2036 Morven Road, PO Box 274 | Wadesboro, North Carolina 28170
Telephone: 1-704-694-2524 | Fax: 1-704-694-2403

Farming Agriculture 01

       


Douglas Helms

June 29, 1945 ~ September 5, 2018 (age 73)

             Please note the arrangements have been updated.

ARLINGTON, VA – Mr. John Douglas Helms, 73, died Wednesday, September 5, 2018, at the Virginia Hospital Center in Arlington, VA.

              Services will be 11:00am Saturday, September 22, 2018 at Fountain Hill United Methodist Church in Peachland. Interment will follow in the church cemetery.

              The family will greet friends following the service at a reception in the church fellowship hall.

               Douglas was born June 29, 1945, in Union County, NC, a son of the late John Reece Helms and the late Mildred Cornelia Ross Helms. In addition to his parents, his brother Michael R. Helms and his brother-in-law Sherrill Griffin preceded him in death.

            He was a 1963 graduate of Forest Hills High School in Marshville; a 1967 graduate of the University of North Carolina at Chapel Hill with a Bachelor of Arts in History. He continued his education at Florida State University, earning a Master of Arts Degree in 1970 as well as a Doctorate in American history in 1977.

            During his college studies, he first researched the impact of the boll weevil on cotton crops and continued this research in his Master’s and Doctoral studies.

            Following his education, Douglas moved to the areas of Arlington, VA, and Washington, DC, where he worked at the Smithsonian Institute and at the National Archives. He later became employed with the United States Department of Agriculture, Natural Resources Conservation Services as historian.  At the time of his retirement, he had worked for more than 30 years with the department. He was the first historian for NRCS. 

 In 2008, the NRCS published his history of snow surveys, “The History of Snow Survey and Water Supply Forecasting” (Washington, D.C.: U.S. Department of Agriculture, 2008). In addition to chronicling the history of snow surveying, the bulletin also contained interviews with many of the pioneers who had participated in the beginnings of snow surveying. Although George Dewey Clyde figures prominently as a character in Helms’s narrative history, he died in 1972 and his recollections were never recorded.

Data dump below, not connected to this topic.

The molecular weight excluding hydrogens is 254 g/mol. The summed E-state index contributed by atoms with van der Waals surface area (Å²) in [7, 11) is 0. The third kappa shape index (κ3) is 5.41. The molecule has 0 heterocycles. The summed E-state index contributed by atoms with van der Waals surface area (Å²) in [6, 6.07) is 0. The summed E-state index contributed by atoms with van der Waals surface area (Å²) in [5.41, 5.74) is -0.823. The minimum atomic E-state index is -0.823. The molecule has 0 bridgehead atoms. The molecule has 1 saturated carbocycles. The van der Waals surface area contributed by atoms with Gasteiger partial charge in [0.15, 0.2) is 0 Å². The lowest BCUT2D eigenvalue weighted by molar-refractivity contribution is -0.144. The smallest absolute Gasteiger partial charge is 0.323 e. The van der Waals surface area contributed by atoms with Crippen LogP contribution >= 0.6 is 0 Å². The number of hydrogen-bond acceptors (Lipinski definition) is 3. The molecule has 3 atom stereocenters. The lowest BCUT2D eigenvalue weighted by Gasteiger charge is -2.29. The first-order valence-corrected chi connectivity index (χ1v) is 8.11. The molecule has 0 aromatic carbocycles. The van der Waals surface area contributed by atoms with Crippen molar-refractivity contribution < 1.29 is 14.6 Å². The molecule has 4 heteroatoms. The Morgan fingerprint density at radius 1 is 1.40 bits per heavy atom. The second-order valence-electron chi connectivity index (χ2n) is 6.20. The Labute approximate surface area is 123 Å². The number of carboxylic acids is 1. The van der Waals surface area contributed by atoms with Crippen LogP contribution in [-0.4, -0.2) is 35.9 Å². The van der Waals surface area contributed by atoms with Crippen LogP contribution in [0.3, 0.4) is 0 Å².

To say he was a “history buff” as well as a history professional is an understatement. He was very instrumental in the recognition of the Hugh Hammond Bennett Conservation Site in Anson County and was featured as a speaker at the site’s dedication ceremony. Douglas published a book entitled, He Loved to Carry the Message about Bennett’s writings about soil conservation. This volume included early writings by Helms himself. At the time of his death, he was preparing a biography of Hugh Hammond Bennett. 

            Douglas was well-respected among his colleagues and in his area of knowledge. He was often booked as key note speaker for conferences abroad. He was a member of The North Caroliniana Society, an honor society which promotes literature, history and culture. 

            He also contributed writings for a book published by the Anson County Historical Society. He cherished deep family roots and history in both Anson and Union Counties. He loved the Fountain Hill Community, which felt like home to him, and Fountain Hill Church and Cemetery, which has been a part of his family for generations and where he will be laid to rest.            

            Family was very important to Douglas and he held very dear his relationships with his maternal aunt and uncle, Avis Ross Lee and Blonnie Ross, and his paternal aunts and uncles, Lois Helms Huggins, Kate Helms Huggins, Roy, Bill, J.C., Marvin and Parvin Helms, all of whom preceded him in death. Douglas had a very special relationship with his uncles, Roy, Marvin and Parvin who all lived on the Helms family farm in the Olive Branch Community. 

            He enjoyed traveling, especially on a family trip to New Zealand with his sisters and brothers-in-law and traveling the world as a Formula 1 race fan. He was a collector. Among his collections were books, family history, soil service information, coins and stamps.  He really enjoyed baseball and had a passionate ear for Blue Grass music. 

            Surviving Douglas are his sisters and brother-in-law, Flora Faye Helms Griffin of Simpsonville, SC, and Martha Helms Cooley and James of Oak Ridge, NC; his sister-in-law, Judy Helms of Stallings, NC; his nieces and nephews, Marcia G. Murff of Greenville, SC, Alan Griffin (Tracy) of Simpsonville, SC, Jason Cooley (Caroline Evarts) of Los Alamos, NM, and Susannah McKinney (Patrick) of New Orleans, LA, and their families; his cousins who were very dear to him; and his friends in Arlington, VA, who were indeed a second family to him. 

            In lieu of flowers, memorials may be made to Fountain Hill Church Cemetery Fund, c/o, Judy Horne, 2152 Cappadocia Church Road, Peachland, NC, 28133, or Anson County Historical Society, 206 E Wade St., Wadesboro, NC 28170, or Union County Historical Society, P.O. Box 397, Monroe, NC, 28111. 

            The arrangements are in care of Leavitt Funeral Home. Online condolences may be made at www.leavittfh.com

 

 Service Program

© 2018 Leavitt Funeral Home. All Rights Reserved. Funeral Home website by CFS